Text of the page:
BEIRUT: Ever since the Fast and the Furious franchise re-booted itself into a super-hero franchise without super powers, although that’s debatable, the films have worried more about their stunt and action sequences and less about their quality of story-telling.
It is true that no audience member going to watch a Fast and the Furious film is actually expecting anything more than high-octane car chases, massive explosions, and sex appeal – but how long can this keep going on for before it becomes rather dull?
The answer to that question lies in this fateful new entry in the franchise.
The Fate of the Furious being the new chapter and the first film post-Paul Walker’s death, tries to shake things up by having Dom, played by Vin Diesel and the films’ protagonist, turn on his family in order to save a son he never knew he had, with a character from one of the previous films.
It is rather interesting when the narrative of a film franchise transforms into more serialized content.
Sure, this franchise may not be the only one.
The Marvel Cinematic Universe, the Star Wars Saga, and now the DC Cinematic Universe, among many other newcomers, are built upon this and yet the films still function as completed story arcs.
Those films begin, have a middle, and a resolution regardless of whether sequels or spin-offs will follow.
The Fast and the Furious, however relies on this “telenovela” ether.
Not even the great Charlize Theron, and the legendary Helen Mirren could lift the film’s melodramatic and eye-roll inducing dialogue.
Story beats that rely on betrayal, secrets, and OMG moments, that beg for the franchise to be titled Corazónes en Fuego (Hearts on Fire), it is quite clear that the films’ narratives are built around on question: What kind of story can we build around these three stunts?
This is quite problematic due to the limitations that it places upon the characters and their evolution.
Throughout the now franchise, none of the characters have really changed or learned anything new. They still make the same mistakes, utter the same clumsy dialogue, and on-the-nose mentioning of the film’s title or theme.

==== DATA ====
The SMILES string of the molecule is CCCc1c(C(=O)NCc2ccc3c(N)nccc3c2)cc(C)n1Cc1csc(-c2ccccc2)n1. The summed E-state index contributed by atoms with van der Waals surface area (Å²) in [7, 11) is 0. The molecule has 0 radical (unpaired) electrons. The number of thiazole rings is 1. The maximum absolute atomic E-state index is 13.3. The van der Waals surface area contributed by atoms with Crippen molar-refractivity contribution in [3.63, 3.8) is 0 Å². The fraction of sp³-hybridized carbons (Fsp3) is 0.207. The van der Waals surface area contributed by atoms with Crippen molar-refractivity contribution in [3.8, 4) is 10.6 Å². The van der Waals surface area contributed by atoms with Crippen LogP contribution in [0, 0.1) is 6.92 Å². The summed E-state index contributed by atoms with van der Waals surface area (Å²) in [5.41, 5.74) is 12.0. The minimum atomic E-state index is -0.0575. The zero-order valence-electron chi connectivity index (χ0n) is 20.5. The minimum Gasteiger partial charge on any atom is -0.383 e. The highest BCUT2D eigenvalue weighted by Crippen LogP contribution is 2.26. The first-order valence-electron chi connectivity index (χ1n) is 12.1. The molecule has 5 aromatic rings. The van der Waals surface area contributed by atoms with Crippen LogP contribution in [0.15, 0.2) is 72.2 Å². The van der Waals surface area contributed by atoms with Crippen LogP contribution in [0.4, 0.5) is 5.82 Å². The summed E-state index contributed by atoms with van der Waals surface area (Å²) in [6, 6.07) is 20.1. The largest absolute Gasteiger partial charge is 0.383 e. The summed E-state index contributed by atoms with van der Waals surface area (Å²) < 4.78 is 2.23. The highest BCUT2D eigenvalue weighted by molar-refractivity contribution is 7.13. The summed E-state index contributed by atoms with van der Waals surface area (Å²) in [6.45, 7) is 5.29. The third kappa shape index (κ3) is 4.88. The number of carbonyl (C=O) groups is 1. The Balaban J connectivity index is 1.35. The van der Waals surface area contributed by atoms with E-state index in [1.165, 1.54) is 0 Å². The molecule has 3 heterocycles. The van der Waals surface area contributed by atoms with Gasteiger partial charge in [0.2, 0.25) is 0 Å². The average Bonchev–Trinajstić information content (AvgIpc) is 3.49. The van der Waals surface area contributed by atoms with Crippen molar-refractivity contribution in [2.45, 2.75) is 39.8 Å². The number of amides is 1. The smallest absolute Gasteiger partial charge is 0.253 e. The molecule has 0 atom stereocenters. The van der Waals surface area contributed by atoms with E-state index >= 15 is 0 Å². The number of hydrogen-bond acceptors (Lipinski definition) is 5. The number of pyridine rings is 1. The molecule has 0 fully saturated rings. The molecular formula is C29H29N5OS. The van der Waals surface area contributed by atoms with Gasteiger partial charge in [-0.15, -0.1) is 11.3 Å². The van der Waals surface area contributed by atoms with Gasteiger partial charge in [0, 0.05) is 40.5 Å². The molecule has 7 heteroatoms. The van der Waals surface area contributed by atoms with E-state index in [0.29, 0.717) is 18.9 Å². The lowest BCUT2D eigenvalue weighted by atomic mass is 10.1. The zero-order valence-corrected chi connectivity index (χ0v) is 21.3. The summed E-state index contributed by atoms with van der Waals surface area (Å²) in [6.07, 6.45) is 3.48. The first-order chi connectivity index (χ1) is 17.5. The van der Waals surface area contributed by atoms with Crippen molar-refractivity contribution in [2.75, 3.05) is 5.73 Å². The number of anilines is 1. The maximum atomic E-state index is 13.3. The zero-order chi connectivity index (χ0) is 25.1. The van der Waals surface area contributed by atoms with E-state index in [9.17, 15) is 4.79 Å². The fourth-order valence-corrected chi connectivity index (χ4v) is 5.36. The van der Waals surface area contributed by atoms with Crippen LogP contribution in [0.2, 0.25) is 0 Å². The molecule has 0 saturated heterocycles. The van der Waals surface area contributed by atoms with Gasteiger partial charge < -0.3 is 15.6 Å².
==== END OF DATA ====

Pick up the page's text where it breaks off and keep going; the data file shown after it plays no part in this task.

Charlize Theron’s Cipher and Jason Statham’s Deck were the only two characters with intriguing arcs.
Theron who plays her power-hungry hacker terrorist with subtlety which makes her all the more intimidating, is a breath of fresh air in this film.
On the positive end of the spectrum, the film’s strong points rest upon its skillful editing and thorough sound design.
Tight cuts that fuel the audience’s adrenaline from the car chases to the fight sequences, both Paul Rubell and Christian Wagner are brilliant.
If they were not behind the wheel, the film would have easily skidded and crashed.
The film’s soundtrack was not at all as memorable as the franchise’s previous installment, and that could be due to Fast 7’s tribute track to Paul Walker.
The film’s director F. Gary Gray, who has delivered some very memorable films like Law Abiding Citizen and the reboot of The Italian Job, directs this film as one would a video game. Focusing more on the action sequences that appear in the film sans motivation, and less on the characters, this further proves where the priorities for the franchise lie.
Although many from the production spoke of the film’s practical stunts, it did still have moments of CGI that looked a bit amateurish.
In one of the film’s big sequences, Cipher hacks into every chip-controlled car in New York City and sends them like a tidal wave towards the film’s heroes.
Grand Theft Auto games have better visual effects.
Yet, with all that in mind, fans of this series are quite die hard, and every franchise deserves a loyal fan base. There is no doubt that this franchise is far from over and will continue for many years to come.
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